C major is justifiably the first chord that most beginner guitarists learn on the guitar. It’s not hard to play, and when combined with F and G gives you chords I, IV and V in the key of C major, opening the way to a vast number of campfire-type songs that use these three common chords. Add A minor (chord VI) and you have the four chords that are found most often in song writing since the 1950s.
C major is also chord IV in the key of G; add in D and E minor and you now have the same four I, IV, V and VI chords in G major. With a capo to transpose to any key – or to the key that suits your voice, the road to singer-songwriter superhero status lies open before you.
The notes of C major are C, E and G. These are root, major third and perfect fifth, steps 1, 3 and 5 of a C major scale. Enjoy playing these examples and we’ll be back next month with more delicious chordal wonders.
Make sure all five notes are ringing – it can be tricky to hold finger two on the D string and still get the open G to sound cleanly. Avoid playing the open sixth string as chords sound best with the root note in the bass. You can mute the sixth string with the tip of your third finger or with your thumb over the edge of the neck. Or just be careful not to hit it with the pick. With the open E in the bass you would be playing C/E, useful for a brief moment if you are heading towards F.
Leaving the first finger off the basic C chord introduces the open B string, which is the major seventh and creates a dreamy C major seven chord. Pair it with an F major seven chord on your looper for a laid back two-chord groove. Then try soloing over it using a C major scale.
Bb is the minor-seventh above C and when added to the basic triad makes a C7 chord. This is the type known as a “dominant” chord. C7 is chord V in F, and if you play figures 1, 2 and 3 you get a distinctive and strong chord sequence. Follow on to F or A7 and you’ll have the start of a pop hit on your hands, hinting at many examples from artists as diverse as Sinatra, Bowie, S Club 7 or George Harrison.
The major sixth is also often added to a major chord, though in this case it requires some re-fingering. No-one bothers to say “major sixth” any more, we tend to just call it “C six”. C, Cmaj7, C6 and back make another useful and commonly heard sequence. It’s a way of creating movement whilst essentially staying on the same harmony.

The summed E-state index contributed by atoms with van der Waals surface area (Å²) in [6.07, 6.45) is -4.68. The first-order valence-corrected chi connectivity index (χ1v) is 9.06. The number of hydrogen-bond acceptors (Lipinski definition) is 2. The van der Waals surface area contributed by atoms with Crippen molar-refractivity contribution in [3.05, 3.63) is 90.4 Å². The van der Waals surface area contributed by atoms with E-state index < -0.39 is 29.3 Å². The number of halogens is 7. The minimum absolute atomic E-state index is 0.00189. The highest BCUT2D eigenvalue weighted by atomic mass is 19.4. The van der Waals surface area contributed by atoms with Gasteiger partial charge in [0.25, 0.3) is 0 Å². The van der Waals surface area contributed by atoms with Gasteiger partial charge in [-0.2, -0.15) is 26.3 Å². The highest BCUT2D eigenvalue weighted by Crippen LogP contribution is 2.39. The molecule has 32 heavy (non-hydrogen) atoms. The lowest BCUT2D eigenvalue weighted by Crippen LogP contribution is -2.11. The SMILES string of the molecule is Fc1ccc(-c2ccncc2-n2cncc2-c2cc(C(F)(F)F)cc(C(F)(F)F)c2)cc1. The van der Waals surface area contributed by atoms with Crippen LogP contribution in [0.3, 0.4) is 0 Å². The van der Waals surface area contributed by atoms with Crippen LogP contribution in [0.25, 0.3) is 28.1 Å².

Moving finger four over to the B string will give you an “add nine” chord. This is what happens when you add the ninth (in this case D) and there is no seventh present. If there’s a seventh in the chord we would call it either C9 or Cmaj9, depending on whether it is the minor seventh (B♭) or major seventh (B-natural). Try experimenting with Cadd9, C, Cmaj7 and back to C.
Continuing with our wandering fourth finger, in this example it’s on the top string at the third fret. This gives us the note G, which is already in the chord so it’s still C major, just in a different voicing. It seems to add a jangly quality, something to do with removing the doubled third and replacing it with a doubled fifth.
Anywhere you play the notes C, E, and G you have a C major chord, but guitarists often use the same shapes because they are convenient to play or sound good – or both. Figure 7 is an example of this, solid, chunky sounding and not hard to play, especially on electric if you can use the given fingering with a half barre from finger three. The alternative is to use fingers two, three and four. If you know the open string A major chord you might recognise that this is the same shape moved three frets up the guitar.
This is the other most popular C major chord played higher up the neck and is based on an E major open string chord moved eight frets higher. This is the full fat, six-string version, and is ideal for Townshend-style windmilling or punk-style thrashing. Move on to figure 9 for the more refined version.
Sometimes, less really is more, and doing away with the notes on the top E string and A string from figure 8 makes this one sound more focused, powerful, less empty, and is easier to play providing you don’t have a problem with ‘thumb-over’ shapes. Barre chords are also inherently tiring for the left-hand – though you do have to mute the top E string with the underside of your first finger and the A string with the tip of your third finger. With practice, this becomes second nature.
You get a Sus4 chord when you substitute the fourth note above the root for the third; in other words, F for E. Sus4 chords sound great when they are followed by the major chord, reinstating the missing third. Try alternating between figure 10 and figure 8 and also see if you can work out the Sus4 version of figure 9. Tip: just add your pinky on the G string.
About the author
Rod Fogg is a London-based guitarist, teacher and writer. He is the author of The Ultimate Guitar Course (Race Point 2014), the Electric Guitar Handbook (Backbeat, 2009) and contributed to bestseller The Totally Interactive Guitar Bible (Jawbone Publishing, 2006).
Find out more at rodfogg.com.